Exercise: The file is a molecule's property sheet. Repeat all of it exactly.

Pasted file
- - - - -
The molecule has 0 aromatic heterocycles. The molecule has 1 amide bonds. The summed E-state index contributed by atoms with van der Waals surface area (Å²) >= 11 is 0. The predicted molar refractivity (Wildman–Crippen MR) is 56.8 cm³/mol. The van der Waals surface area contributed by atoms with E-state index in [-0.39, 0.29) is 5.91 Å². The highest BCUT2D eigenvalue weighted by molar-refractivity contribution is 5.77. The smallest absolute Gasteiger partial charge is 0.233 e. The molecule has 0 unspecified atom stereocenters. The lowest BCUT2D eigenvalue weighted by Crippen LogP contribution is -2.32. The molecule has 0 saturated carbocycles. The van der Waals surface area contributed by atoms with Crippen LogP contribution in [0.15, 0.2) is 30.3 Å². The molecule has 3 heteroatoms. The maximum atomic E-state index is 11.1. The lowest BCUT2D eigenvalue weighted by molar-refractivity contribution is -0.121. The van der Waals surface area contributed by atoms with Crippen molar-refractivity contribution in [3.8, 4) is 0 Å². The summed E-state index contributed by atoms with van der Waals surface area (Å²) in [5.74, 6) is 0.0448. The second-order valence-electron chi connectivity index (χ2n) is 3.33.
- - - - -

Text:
The molecule has 0 aromatic heterocycles. The molecule has 1 amide bonds. The summed E-state index contributed by atoms with van der Waals surface area (Å²) >= 11 is 0. The predicted molar refractivity (Wildman–Crippen MR) is 56.8 cm³/mol. The van der Waals surface area contributed by atoms with E-state index in [-0.39, 0.29) is 5.91 Å². The highest BCUT2D eigenvalue weighted by molar-refractivity contribution is 5.77. The smallest absolute Gasteiger partial charge is 0.233 e. The molecule has 0 unspecified atom stereocenters. The lowest BCUT2D eigenvalue weighted by Crippen LogP contribution is -2.32. The molecule has 0 saturated carbocycles. The van der Waals surface area contributed by atoms with Crippen LogP contribution in [0.15, 0.2) is 30.3 Å². The molecule has 3 heteroatoms. The maximum atomic E-state index is 11.1. The lowest BCUT2D eigenvalue weighted by molar-refractivity contribution is -0.121. The van der Waals surface area contributed by atoms with Crippen molar-refractivity contribution in [3.8, 4) is 0 Å². The summed E-state index contributed by atoms with van der Waals surface area (Å²) in [5.74, 6) is 0.0448. The second-order valence-electron chi connectivity index (χ2n) is 3.33.